This message contains images. If you don't see images, click here to view.
Click here to advertise in this news brief.

  Mobile version   RSS   Subscribe   Unsubscribe
Home   About   Public Information   Podiatry Links   Members Only Dec. 27, 2011
As 2011 comes to a close, ACFAOM wishes its members, partners, and other friends in podiatric medicine a safe and happy holiday season. We trust that the Foot & Ankle Weekly, has become a friendly e-newsletter with current information you find interesting and useful. As we reflect on the past year we are providing readers of the Foot & Ankle Weekly another look at the most accessed articles in 2011. Our regular publication will resume next Tuesday, Jan. 3, 2012.

Do you inject the plantar fascia on the first visit for plantar heel pain?
Podiatry Today    Share    Share on FacebookTwitterShare on LinkedinE-mail article
April 5, 2011: Dr. Doug Richie of Podiatry Today writes, "Over the past 12 months, I have treated three patients who presented with an acute rupture of the plantar fascia. Two of these patients were serious long-distance runners who experienced a crippling 'pop' on the bottom of the foot during a run. The other patient tore his fascia pushing an automobile down the street. All three patients had experienced chronic heel pain for several months prior to their acute injury and none of them had ever received a corticosteroid injection." More

Graftjacket® regenerative tissue matrix

Graftjacket® regenerative tissue matrix is a thin, fenestrated, human acellular dermal matrix that supports host tissue regeneration. For superficial and deep wounds such as DFUs.

Why orthotics are not the answer for plantar fasciitis
Podiatry Today    Share    Share on FacebookTwitterShare on LinkedinE-mail article
May 31, 2011: There are approximately two million documented cases of plantar fasciitis per year in the United States. For most podiatrists, this is the most common foot pathology we see in our practices. The "sacred cow" in the podiatric community for plantar fasciitis has always been custom orthoses. More

Millions of women suffer from bunions and until now, the only way to cure them was through painful bone-crunching surgery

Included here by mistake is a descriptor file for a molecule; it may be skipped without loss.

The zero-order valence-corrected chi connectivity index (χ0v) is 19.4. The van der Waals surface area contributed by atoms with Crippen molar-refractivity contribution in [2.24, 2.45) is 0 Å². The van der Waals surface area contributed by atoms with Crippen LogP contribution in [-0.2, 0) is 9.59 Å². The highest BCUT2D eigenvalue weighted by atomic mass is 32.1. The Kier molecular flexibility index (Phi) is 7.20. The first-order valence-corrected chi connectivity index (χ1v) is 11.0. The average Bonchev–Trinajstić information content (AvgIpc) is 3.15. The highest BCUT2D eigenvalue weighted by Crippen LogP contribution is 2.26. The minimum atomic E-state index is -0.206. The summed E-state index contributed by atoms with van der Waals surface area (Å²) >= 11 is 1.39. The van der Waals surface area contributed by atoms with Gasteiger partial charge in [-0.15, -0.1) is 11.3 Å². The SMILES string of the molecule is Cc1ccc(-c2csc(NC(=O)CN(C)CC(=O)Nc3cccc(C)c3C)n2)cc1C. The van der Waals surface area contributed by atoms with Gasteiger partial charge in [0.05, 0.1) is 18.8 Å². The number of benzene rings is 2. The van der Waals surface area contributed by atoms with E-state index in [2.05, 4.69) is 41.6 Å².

Daily Mail    Share    Share on FacebookTwitterShare on LinkedinE-mail article
Oct. 25, 2011: For many years the only cure for sufferers of bunions – red, bony bumps at the base of the big toe – was a brutal operation. Look away now, those with sensitive dispositions, as it involved cutting open and detaching the toe joint, sawing off parts of the foot bones, and then piecing it all back together. More

New surgery for foot troubles
WCTV-TV    Share    Share on FacebookTwitterShare on LinkedinE-mail article
Jan. 11, 2011: The surgeon general says 30 minutes of daily exercise is key to keeping fit - if you're walking, that could add up to ten thousand steps every day. But millions of Americans have a foot problem that makes every step painful. Now, there's a new treatment that's helping sufferers get back on their feet. More

Key insights on wart treatment
Podiatry Today    Share    Share on FacebookTwitterShare on LinkedinE-mail article
April 12, 2011: Warts are the most common viral infection of the skin and they are most often caused by human papillomavirus type. There are more than 120 different varieties of HPV and only certain varieties are the cause of warts. Certain virus types tend to infect specific anatomical areas such as the plantar surface of the foot. At least 50 percent of adults will be infected with verruca during their lifetime. Although the current prevalence of plantar warts in adults is unknown, plantar warts have been estimated to occur in 7 to 10 percent of adults. More